Step closer to a safer way of stopping kidney failure and need for dialysis in diabetics

Diabetes, both types 1 and 2, comes with very serious ­complications, which could lead to ­amputations. It can also ­affect the eyes, heart and kidneys, which fail prematurely in four out of 10 people with diabetes.

It means there are 4.8 million people in the UK with diabetes who are four times more likely to need either ­dialysis or a kidney transplant.

But what if we could halt that ­deterioration of the diabetic kidney, head off kidney failure, and therefore the need for dialysis?

Research from Bristol University offers hope of changing the end game.

Recent clinical trials show a commonly used blood pressure medicine, ­spironolactone, could be an effective treatment, reducing leakage of protein from a weakened kidney into the urine.

But the drug can have some serious side effects, including high potassium levels, so doctors have been ­reluctant to use it.

The aim of the researchers from Bristol Medical School, in ­collaboration with international colleagues from Italy, the Netherlands and Texas, was to understand how spironolactone could prevent damage to diabetic kidneys.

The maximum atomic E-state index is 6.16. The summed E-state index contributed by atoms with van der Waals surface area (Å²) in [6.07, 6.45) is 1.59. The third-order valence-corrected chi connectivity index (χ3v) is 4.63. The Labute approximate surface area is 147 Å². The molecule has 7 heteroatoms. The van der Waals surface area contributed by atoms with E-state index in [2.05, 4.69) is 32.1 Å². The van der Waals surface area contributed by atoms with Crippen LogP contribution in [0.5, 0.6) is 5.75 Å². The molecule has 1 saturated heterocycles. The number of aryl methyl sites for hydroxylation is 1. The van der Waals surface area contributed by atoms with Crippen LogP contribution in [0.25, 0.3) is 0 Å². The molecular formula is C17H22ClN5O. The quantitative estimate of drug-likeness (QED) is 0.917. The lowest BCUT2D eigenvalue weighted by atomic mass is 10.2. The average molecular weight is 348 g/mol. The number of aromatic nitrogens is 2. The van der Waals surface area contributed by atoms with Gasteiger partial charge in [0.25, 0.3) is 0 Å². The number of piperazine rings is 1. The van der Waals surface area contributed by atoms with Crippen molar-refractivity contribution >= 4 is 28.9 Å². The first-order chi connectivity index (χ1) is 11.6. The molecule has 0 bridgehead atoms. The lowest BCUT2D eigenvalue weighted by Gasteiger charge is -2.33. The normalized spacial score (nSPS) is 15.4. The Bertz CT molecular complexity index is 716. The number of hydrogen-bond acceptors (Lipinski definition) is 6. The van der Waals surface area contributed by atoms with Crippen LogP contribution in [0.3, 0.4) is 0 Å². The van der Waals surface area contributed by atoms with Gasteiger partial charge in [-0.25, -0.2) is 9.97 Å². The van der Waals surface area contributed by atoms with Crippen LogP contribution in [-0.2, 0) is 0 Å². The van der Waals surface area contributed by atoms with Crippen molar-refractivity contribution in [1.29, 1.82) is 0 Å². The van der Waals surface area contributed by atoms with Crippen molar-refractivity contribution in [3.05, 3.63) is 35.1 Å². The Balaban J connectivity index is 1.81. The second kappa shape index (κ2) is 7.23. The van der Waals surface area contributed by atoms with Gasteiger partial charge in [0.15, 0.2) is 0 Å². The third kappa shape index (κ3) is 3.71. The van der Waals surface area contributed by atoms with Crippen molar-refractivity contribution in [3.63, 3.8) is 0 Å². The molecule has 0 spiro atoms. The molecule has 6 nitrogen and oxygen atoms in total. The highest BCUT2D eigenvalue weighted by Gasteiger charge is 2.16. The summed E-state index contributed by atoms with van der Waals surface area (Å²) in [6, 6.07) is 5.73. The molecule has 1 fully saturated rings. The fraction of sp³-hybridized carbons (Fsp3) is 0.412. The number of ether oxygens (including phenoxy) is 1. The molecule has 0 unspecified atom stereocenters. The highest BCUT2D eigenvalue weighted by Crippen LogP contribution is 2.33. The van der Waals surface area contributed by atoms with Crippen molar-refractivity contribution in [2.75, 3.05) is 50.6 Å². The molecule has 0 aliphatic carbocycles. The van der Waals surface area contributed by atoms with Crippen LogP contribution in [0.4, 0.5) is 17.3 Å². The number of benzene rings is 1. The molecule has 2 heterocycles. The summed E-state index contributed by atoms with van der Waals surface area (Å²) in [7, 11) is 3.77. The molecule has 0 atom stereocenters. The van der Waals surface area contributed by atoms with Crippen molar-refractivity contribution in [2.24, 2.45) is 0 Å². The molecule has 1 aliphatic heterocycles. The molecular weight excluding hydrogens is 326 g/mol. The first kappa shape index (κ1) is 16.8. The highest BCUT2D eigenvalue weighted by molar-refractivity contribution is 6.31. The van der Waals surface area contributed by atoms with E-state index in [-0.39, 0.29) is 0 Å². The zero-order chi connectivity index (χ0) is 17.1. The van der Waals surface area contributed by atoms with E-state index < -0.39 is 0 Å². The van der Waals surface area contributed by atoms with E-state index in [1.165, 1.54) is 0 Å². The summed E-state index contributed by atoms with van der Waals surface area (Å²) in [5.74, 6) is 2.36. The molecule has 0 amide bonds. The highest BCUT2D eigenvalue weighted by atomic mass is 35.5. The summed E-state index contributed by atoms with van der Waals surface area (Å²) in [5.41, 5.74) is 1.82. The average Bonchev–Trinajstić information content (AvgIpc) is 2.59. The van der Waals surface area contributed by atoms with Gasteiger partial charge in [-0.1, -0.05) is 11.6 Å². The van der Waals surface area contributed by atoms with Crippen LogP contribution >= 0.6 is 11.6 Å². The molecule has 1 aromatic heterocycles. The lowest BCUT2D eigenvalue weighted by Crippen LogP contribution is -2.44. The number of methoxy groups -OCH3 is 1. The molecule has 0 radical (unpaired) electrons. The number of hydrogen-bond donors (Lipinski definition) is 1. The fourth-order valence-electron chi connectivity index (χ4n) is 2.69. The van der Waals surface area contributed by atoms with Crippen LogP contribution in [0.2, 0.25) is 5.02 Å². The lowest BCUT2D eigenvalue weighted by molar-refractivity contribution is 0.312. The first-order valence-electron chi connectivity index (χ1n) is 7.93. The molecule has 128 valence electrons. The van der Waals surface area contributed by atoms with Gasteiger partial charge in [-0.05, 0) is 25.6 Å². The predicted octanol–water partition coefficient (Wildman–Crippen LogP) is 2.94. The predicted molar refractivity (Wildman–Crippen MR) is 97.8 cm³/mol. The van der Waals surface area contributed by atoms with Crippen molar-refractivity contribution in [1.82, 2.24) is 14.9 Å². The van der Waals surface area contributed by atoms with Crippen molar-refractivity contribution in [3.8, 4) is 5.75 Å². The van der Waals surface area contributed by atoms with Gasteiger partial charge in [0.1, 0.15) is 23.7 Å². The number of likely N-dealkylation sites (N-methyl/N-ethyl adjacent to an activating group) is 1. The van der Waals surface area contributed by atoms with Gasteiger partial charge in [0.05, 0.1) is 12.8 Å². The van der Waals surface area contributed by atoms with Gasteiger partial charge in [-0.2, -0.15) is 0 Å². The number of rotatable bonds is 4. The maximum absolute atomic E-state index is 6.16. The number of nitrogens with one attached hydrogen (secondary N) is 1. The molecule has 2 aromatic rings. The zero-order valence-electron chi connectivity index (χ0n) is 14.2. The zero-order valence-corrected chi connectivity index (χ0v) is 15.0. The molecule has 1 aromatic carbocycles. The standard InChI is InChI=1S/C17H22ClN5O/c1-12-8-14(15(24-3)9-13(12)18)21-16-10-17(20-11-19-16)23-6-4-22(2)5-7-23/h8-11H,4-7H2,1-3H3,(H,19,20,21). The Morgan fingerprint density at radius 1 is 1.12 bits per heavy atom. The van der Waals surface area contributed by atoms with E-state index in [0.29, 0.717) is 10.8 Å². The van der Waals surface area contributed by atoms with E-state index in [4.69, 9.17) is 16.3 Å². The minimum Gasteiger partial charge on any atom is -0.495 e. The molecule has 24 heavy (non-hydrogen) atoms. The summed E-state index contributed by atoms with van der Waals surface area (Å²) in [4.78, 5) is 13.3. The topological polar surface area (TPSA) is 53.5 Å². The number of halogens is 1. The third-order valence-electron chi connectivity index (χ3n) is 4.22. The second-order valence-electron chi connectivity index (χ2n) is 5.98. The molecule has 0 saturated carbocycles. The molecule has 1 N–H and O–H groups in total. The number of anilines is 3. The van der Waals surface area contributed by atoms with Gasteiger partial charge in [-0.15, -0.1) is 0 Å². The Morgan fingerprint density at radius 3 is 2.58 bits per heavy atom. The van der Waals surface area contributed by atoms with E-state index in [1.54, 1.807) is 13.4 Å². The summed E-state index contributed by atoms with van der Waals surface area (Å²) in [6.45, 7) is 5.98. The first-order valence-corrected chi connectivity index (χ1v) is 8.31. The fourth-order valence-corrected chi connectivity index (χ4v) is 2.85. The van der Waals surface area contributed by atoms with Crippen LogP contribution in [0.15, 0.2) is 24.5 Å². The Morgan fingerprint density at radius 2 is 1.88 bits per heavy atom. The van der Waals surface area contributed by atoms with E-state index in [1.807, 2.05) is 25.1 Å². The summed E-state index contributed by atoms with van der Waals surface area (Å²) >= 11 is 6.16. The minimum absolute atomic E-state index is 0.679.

They found the drug protects the kidney by helping preserve the ­integrity of a gel-like (glycocalyx) layer on the surface of blood vessels inside the kidney.

In diabetes, this protective coating degrades and the researchers have found a way to slow this down.

Using kidney biopsy specimens from patients, the team developed a novel method to measure how the coating is damaged and how ­spironolactone acts.

Their results showed it damps down a group of destructive enzymes, thereby helping preserve the gel-like layer, preventing disease progression.

Dr Matthew Butler of Bristol ­University and the study’s joint senior author, said: “This study is really exciting for us because it confirms
that using spironolactone preserves kidney function by acting on the ­glycocalyx”.

The team’s next steps will be to look at repurposing drugs with similar actions to spironolactone to see if they could benefit patients with kidney disease – but to avoid the troublesome side effects.

Dr Aisling McMahon, executive director of research and policy, Kidney Research UK, added: “Improving outcomes for patients is a key priority at Kidney Research UK.

“This work is an important step that will allow new treatments for diabetic kidney disease to be identified faster.

“We congratulate the team on this innovative approach and look forward to seeing further developments.”